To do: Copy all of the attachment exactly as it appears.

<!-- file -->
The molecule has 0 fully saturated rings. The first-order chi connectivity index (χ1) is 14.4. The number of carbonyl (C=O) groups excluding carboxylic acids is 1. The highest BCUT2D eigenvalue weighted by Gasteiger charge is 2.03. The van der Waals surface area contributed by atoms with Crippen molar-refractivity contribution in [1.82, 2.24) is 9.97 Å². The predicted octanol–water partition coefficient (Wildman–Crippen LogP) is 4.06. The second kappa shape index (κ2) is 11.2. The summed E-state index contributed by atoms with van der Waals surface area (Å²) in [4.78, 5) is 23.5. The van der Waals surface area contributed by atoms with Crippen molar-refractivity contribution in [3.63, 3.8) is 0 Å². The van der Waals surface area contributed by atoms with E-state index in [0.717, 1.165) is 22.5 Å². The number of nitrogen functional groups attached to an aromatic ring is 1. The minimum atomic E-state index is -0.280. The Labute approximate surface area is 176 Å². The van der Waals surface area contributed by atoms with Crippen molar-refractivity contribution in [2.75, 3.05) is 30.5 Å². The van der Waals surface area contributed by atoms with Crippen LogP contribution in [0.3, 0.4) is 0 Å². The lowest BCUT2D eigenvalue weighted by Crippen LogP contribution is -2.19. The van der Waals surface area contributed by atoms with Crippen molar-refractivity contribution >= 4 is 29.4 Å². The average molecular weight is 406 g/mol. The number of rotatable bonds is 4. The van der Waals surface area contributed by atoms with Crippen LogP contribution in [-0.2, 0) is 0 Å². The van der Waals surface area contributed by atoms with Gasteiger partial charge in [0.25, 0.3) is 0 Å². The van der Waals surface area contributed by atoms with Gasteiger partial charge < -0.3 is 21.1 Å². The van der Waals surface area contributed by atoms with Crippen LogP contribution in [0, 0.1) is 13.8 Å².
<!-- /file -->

The molecule has 0 fully saturated rings. The first-order chi connectivity index (χ1) is 14.4. The number of carbonyl (C=O) groups excluding carboxylic acids is 1. The highest BCUT2D eigenvalue weighted by Gasteiger charge is 2.03. The van der Waals surface area contributed by atoms with Crippen molar-refractivity contribution in [1.82, 2.24) is 9.97 Å². The predicted octanol–water partition coefficient (Wildman–Crippen LogP) is 4.06. The second kappa shape index (κ2) is 11.2. The summed E-state index contributed by atoms with van der Waals surface area (Å²) in [4.78, 5) is 23.5. The van der Waals surface area contributed by atoms with Crippen molar-refractivity contribution in [3.63, 3.8) is 0 Å². The van der Waals surface area contributed by atoms with E-state index in [0.717, 1.165) is 22.5 Å². The number of nitrogen functional groups attached to an aromatic ring is 1. The minimum atomic E-state index is -0.280. The Labute approximate surface area is 176 Å². The van der Waals surface area contributed by atoms with Crippen molar-refractivity contribution in [2.75, 3.05) is 30.5 Å². The van der Waals surface area contributed by atoms with Crippen LogP contribution in [0.3, 0.4) is 0 Å². The lowest BCUT2D eigenvalue weighted by Crippen LogP contribution is -2.19. The van der Waals surface area contributed by atoms with Crippen molar-refractivity contribution >= 4 is 29.4 Å². The average molecular weight is 406 g/mol. The number of rotatable bonds is 4. The van der Waals surface area contributed by atoms with Crippen LogP contribution in [-0.2, 0) is 0 Å². The van der Waals surface area contributed by atoms with Gasteiger partial charge in [0.25, 0.3) is 0 Å². The van der Waals surface area contributed by atoms with Gasteiger partial charge < -0.3 is 21.1 Å². The van der Waals surface area contributed by atoms with Crippen LogP contribution in [0, 0.1) is 13.8 Å².